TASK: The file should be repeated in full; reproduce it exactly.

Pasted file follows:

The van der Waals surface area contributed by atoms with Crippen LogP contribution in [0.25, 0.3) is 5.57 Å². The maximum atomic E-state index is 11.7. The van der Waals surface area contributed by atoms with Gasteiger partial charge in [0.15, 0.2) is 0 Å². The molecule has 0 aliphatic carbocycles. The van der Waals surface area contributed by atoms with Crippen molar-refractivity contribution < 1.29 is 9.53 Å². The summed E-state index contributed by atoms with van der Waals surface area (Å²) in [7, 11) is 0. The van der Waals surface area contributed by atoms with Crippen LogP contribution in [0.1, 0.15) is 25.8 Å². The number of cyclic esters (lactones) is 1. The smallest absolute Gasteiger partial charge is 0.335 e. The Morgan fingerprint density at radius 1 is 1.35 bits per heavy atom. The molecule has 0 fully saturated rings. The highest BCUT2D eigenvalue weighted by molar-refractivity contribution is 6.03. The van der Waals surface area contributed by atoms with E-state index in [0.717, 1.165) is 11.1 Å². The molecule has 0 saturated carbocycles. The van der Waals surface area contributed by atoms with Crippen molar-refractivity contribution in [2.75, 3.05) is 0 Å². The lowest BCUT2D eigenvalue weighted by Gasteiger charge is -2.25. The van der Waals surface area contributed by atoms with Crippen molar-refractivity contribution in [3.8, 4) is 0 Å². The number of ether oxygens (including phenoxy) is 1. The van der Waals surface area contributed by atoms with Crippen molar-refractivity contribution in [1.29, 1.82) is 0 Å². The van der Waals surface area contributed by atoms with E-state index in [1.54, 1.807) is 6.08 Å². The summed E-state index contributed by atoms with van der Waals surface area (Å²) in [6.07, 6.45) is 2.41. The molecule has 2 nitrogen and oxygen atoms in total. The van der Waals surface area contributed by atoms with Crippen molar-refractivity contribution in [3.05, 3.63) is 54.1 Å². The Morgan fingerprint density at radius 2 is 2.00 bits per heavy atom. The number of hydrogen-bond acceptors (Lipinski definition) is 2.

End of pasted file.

The van der Waals surface area contributed by atoms with Crippen LogP contribution in [0.25, 0.3) is 5.57 Å². The maximum atomic E-state index is 11.7. The van der Waals surface area contributed by atoms with Gasteiger partial charge in [0.15, 0.2) is 0 Å². The molecule has 0 aliphatic carbocycles. The van der Waals surface area contributed by atoms with Crippen molar-refractivity contribution < 1.29 is 9.53 Å². The summed E-state index contributed by atoms with van der Waals surface area (Å²) in [7, 11) is 0. The van der Waals surface area contributed by atoms with Crippen LogP contribution in [0.1, 0.15) is 25.8 Å². The number of cyclic esters (lactones) is 1. The smallest absolute Gasteiger partial charge is 0.335 e. The Morgan fingerprint density at radius 1 is 1.35 bits per heavy atom. The molecule has 0 fully saturated rings. The highest BCUT2D eigenvalue weighted by molar-refractivity contribution is 6.03. The van der Waals surface area contributed by atoms with E-state index in [0.717, 1.165) is 11.1 Å². The molecule has 0 saturated carbocycles. The van der Waals surface area contributed by atoms with Crippen molar-refractivity contribution in [2.75, 3.05) is 0 Å². The lowest BCUT2D eigenvalue weighted by Gasteiger charge is -2.25. The van der Waals surface area contributed by atoms with Crippen molar-refractivity contribution in [3.8, 4) is 0 Å². The number of ether oxygens (including phenoxy) is 1. The van der Waals surface area contributed by atoms with Crippen molar-refractivity contribution in [1.29, 1.82) is 0 Å². The van der Waals surface area contributed by atoms with E-state index in [1.54, 1.807) is 6.08 Å². The summed E-state index contributed by atoms with van der Waals surface area (Å²) in [6.07, 6.45) is 2.41. The molecule has 2 nitrogen and oxygen atoms in total. The van der Waals surface area contributed by atoms with Crippen molar-refractivity contribution in [3.05, 3.63) is 54.1 Å². The Morgan fingerprint density at radius 2 is 2.00 bits per heavy atom. The number of hydrogen-bond acceptors (Lipinski definition) is 2.